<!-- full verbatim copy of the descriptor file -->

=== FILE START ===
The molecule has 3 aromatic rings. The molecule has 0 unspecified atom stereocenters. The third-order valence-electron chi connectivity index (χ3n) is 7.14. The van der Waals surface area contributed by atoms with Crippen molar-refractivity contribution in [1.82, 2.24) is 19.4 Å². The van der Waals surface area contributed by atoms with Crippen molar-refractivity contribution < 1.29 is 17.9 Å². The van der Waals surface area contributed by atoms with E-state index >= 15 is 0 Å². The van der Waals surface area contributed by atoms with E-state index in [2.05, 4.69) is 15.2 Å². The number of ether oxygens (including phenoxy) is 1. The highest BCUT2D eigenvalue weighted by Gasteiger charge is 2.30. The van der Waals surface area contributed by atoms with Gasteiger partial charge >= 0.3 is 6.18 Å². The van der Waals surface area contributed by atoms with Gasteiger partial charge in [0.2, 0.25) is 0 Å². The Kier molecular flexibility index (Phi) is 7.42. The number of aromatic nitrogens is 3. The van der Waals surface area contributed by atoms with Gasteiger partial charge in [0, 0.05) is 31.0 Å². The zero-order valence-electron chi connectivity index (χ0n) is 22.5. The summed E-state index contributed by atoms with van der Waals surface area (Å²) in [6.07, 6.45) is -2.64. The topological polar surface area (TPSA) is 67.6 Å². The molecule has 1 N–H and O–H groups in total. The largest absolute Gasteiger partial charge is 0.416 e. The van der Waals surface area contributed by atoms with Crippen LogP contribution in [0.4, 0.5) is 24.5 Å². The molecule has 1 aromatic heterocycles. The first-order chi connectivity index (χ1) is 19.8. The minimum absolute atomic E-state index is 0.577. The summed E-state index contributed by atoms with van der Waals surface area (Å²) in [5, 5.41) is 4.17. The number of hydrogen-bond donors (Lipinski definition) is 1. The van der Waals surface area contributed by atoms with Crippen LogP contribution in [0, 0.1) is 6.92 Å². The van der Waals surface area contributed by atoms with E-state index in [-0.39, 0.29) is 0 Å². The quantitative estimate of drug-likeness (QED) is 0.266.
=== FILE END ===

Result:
The molecule has 3 aromatic rings. The molecule has 0 unspecified atom stereocenters. The third-order valence-electron chi connectivity index (χ3n) is 7.14. The van der Waals surface area contributed by atoms with Crippen molar-refractivity contribution in [1.82, 2.24) is 19.4 Å². The van der Waals surface area contributed by atoms with Crippen molar-refractivity contribution < 1.29 is 17.9 Å². The van der Waals surface area contributed by atoms with E-state index >= 15 is 0 Å². The van der Waals surface area contributed by atoms with E-state index in [2.05, 4.69) is 15.2 Å². The number of ether oxygens (including phenoxy) is 1. The highest BCUT2D eigenvalue weighted by Gasteiger charge is 2.30. The van der Waals surface area contributed by atoms with Gasteiger partial charge >= 0.3 is 6.18 Å². The van der Waals surface area contributed by atoms with Gasteiger partial charge in [0.2, 0.25) is 0 Å². The Kier molecular flexibility index (Phi) is 7.42. The number of aromatic nitrogens is 3. The van der Waals surface area contributed by atoms with Gasteiger partial charge in [0, 0.05) is 31.0 Å². The zero-order valence-electron chi connectivity index (χ0n) is 22.5. The summed E-state index contributed by atoms with van der Waals surface area (Å²) in [6.07, 6.45) is -2.64. The topological polar surface area (TPSA) is 67.6 Å². The molecule has 1 N–H and O–H groups in total. The largest absolute Gasteiger partial charge is 0.416 e. The van der Waals surface area contributed by atoms with Crippen LogP contribution in [0.4, 0.5) is 24.5 Å². The molecule has 1 aromatic heterocycles. The first-order chi connectivity index (χ1) is 19.8. The minimum absolute atomic E-state index is 0.577. The summed E-state index contributed by atoms with van der Waals surface area (Å²) in [5, 5.41) is 4.17. The number of hydrogen-bond donors (Lipinski definition) is 1. The van der Waals surface area contributed by atoms with Crippen LogP contribution in [0, 0.1) is 6.92 Å². The van der Waals surface area contributed by atoms with E-state index in [-0.39, 0.29) is 0 Å². The quantitative estimate of drug-likeness (QED) is 0.266.